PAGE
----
By Nathaniel Mehr
If the violent nature of Col. Gaddafi’s grisly demise was depressingly predictable, there was, similarly, a sense of numbing inevitability about the triumphalism with which British mainstream media reported, and reflected upon, the news of his ill-treatment and summary execution.
The very same editors and journalists who had condemned, in the most unequivocal language, the savagery of the London rioters back in August, were now positively revelling in the utter barbarism with which the deposed despot was done away with.
That they purported to be doing so on behalf of victims of Gaddafi’s terror is a conceit that strains credulity – the Libyan people have never been anything other than so many Arabs to the writers of The Sun or, for that matter, the more respectable broadsheets.
The thing was perhaps best summed up by one anxious caller to London’s LBC radio station on Friday, who spoke of the effect that this kind of moral leadership might have on future generations: “We try to teach them about how violence is wrong,” he said, “but we’re the only example they’ve got.”
But this vicarious blood lust reflects something altogether more significant than the bald fact, which we have known for some time, that the journalists of Britain’s gutter press are little more than semi-eloquent thugs.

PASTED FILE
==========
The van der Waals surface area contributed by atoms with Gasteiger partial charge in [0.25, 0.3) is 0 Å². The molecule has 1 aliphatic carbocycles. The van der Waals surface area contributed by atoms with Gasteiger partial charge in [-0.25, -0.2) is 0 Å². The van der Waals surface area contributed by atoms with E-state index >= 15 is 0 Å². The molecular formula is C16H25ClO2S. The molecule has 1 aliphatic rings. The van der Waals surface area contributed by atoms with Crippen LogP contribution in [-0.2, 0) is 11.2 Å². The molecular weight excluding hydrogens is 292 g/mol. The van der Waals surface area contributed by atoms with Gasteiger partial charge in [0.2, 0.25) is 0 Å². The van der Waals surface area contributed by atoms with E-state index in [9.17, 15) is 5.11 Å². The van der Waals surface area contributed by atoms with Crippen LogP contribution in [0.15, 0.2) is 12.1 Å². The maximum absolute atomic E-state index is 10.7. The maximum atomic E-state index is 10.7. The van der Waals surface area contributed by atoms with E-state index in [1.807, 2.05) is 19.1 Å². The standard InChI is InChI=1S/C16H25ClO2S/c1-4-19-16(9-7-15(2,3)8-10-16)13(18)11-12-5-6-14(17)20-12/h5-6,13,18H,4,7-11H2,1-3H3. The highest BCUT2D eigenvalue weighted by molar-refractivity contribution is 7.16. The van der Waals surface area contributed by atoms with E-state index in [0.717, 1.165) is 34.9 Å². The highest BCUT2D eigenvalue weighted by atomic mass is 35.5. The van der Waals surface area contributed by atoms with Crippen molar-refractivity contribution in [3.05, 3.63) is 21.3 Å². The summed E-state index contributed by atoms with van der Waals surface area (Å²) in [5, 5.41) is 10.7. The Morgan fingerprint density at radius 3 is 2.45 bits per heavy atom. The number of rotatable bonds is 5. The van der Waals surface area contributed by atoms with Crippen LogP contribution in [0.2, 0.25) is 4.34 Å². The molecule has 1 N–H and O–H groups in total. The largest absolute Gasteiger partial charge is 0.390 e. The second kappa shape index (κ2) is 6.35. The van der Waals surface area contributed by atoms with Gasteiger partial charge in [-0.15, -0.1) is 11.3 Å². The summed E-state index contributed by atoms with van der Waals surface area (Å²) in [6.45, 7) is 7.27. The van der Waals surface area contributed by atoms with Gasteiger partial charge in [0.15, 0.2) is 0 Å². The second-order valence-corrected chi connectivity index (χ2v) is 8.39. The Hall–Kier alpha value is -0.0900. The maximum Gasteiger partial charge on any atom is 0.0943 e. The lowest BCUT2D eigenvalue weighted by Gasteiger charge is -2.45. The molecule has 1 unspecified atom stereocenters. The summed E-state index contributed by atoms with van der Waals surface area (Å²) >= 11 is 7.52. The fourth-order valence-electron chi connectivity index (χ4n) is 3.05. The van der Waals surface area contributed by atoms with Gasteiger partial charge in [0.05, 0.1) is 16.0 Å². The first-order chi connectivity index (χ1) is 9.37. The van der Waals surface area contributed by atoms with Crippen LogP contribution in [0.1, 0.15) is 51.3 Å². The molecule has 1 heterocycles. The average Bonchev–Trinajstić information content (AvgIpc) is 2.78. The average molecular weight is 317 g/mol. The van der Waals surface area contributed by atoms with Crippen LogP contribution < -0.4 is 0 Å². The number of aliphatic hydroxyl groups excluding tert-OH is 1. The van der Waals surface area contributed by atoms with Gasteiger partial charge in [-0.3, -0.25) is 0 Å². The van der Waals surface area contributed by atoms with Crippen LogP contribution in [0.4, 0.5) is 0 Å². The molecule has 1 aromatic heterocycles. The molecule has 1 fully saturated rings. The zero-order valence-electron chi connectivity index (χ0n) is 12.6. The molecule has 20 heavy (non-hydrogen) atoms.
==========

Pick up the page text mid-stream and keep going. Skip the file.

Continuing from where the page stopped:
To the extent that the US State Department has sought to twin its short-term agenda for Libya with that of the NTC, Gaddafi’s killing fits within a general recent pattern of arbitrary or extrajudicial killings, ranging from drone attacks on terrorist suspects to the killing of Osama Bin Laden himself, and the show-trial and hanging of Saddam Hussein.
Western moves to bring Gaddafi in from the cold over the last few years have been something of an embarrassment for Britain and America alike – they presumably had not seen the civil war coming when they decided to do business with him; the CVs of Bin Laden and Saddam – both prolific CIA agents in their heydays – would have made for some terrible PR if scrutinized in a courtroom in the Hague.
So when our body politic winks at the arbitrary violence of an Arab mob here, or a drone missile there, it is not a simple retrograde aberration – it speaks to a state policy of preserving for posterity the good name of the United States and its number one ally in world affairs, part of a rich and enduring tradition of whitewashing in what we used to call imperialism.
– Nathaniel Mehr is a journalist and associate editor of Review 31. ‘Constructive Bloodbath’ In Indonesia: The US, Britain and the Mass Killings of 1965-66, by Nathaniel Mehr is published by Spokesman Books. He contributed this article to PalestineChronicle.com.